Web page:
angels and archangels, and all the company of heaven-a place to which, by nature, From Matth. man hath no claim whatever, and which he cannot merit as wages, even by uniform xx. 10. to the obedience (a), much less, if possible, by mere repentance, however sincere. There are, 15. to the end, probably in a state of probation, many moral agents, besides the descendants of Adam, Luke xix. 45. all equally with them candidates for higher degrees of glory than those which they John xii. 19. to now possess; for any thing that we know to the contrary, the several parts of the in- the end, tellectual and moral universe are as intimately related to each other, though the relations be different in kind, as the corporeal parts of it certainly are; and if all this be true, it may be absolutely necessary, and probably is absolutely necessary to the government of the whole, that something more than mere repentance be required of every moral agent as an atonement for wilful sin (b). But it doth not appear that under the first covenant of life any other atonement was provided for wilful sin, than such personal punishment of the offenders, as might serve for a warning to the whole intelligent and moral creation; and this purpose we are sure that mere penitence, however sincere, could not serve, because its sincerity could be known only to the Searcher of hearts. In this respect therefore mankind are much more graciously dealt with under the Christian dispensation, than probably they would have been under the paradisaical; for we are assured by the words of inspiration, that "if any man," under the Gospel," sin, we have an Advocate with the Father-Jesus Christ the Righteous, and that HE is the propitiation (ixarμés) for our sins"-evidently our actual sins, (Tŵr àμagtiŵv nμwr) " and not for ours only, but also for the sins of the whole world (c).”
As a scheme of moral government, therefore, and in no other light ought it to be considered, the great doctrine of atonement by the death of Christ, for the sins of the whole world-actual as well as original-is certainly worthy of all acceptation; and in this point of view the second covenant of life is much more favourable to erring man, than the first, from all that we know of it, appears to have been. The object of punishment is either to produce the reformation of the criminal himself; to serve as a warning to those who have not yet offended; or to answer both these purposes at once. When the infliction of pains and penalties serves none of these purposes, it ceases to be just punishment, and becomes wanton cruelty or implacable revenge. If then a method can, in any case, be devised to reclaim the guilty, without inflicting on them the severity of the punishment which they may have justly incurred, and at the same time to exhibit to the comparatively innocent the enormity of guilt, and the dreadful punishment justly due to it, all the purposes of penal justice will be fully answered by adopting that method and pardoning the penitent criminals; and such a method certainly is atonement by the death of Christ for the sins of all who are truly penitent, and put their trust in the mercy of God through the intercession of him who died for them.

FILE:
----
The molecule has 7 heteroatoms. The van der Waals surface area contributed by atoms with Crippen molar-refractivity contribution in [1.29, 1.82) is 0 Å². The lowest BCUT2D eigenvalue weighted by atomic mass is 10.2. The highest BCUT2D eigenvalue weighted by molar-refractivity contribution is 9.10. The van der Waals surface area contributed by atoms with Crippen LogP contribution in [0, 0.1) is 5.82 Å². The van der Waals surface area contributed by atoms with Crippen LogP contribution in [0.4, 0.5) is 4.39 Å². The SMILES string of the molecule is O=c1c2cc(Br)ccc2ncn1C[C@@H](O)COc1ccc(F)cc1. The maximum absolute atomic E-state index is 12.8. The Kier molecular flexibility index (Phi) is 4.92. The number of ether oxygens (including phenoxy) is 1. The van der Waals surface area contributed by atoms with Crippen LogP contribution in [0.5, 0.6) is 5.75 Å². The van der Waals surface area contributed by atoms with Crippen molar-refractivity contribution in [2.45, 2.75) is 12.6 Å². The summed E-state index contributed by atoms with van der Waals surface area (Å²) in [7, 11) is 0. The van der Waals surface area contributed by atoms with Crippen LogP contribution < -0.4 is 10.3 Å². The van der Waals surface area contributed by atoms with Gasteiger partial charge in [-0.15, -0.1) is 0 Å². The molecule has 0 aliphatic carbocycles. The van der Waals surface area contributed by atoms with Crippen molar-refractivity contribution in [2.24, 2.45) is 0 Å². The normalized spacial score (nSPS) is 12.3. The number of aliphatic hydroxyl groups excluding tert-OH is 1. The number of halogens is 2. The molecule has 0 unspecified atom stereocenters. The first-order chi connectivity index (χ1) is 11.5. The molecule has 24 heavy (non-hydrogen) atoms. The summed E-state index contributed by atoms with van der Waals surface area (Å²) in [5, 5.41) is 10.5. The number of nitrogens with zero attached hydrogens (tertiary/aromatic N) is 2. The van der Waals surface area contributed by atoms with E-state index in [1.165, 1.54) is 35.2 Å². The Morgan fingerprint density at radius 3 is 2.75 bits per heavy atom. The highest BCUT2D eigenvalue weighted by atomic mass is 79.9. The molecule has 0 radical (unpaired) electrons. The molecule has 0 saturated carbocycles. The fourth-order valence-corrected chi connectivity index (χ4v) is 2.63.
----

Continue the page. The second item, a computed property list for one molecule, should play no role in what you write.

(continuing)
Sins unrepented of can never be forgiven, because they render him who is the slave of them incapable of the rewards which are laid up in heaven for "all who by patient continuance in well-doing, seek for glory, and honour, and immortality." For it ought never to be forgotten, that our piety and virtues are not required, nor profaneness and vice prohibited, as if the former could be profitable or the latter injurious to HIM who created us, and by whom all things consist!" Is it any pleasure to the Almighty that we are righteous? or is it gain to him, that we make our ways perfect? Will he reprove us, for fear of us?" No, he was as essentially happy and perfect from all eternity as after he had created innumerable worlds; and the combined malice of men and devils could not shake the foundation of his throne: but he commands us to be pious, holy, and virtuous, and forbids us to be profane or vicious, because piety and virtue are es
(c) 1 John
(a) St Luke xvi. 10. (b) St Luke xv. 7. Eph. i. 10. iii. 15. Col. i. 20. ii. 1, 2. See Whitby on the text.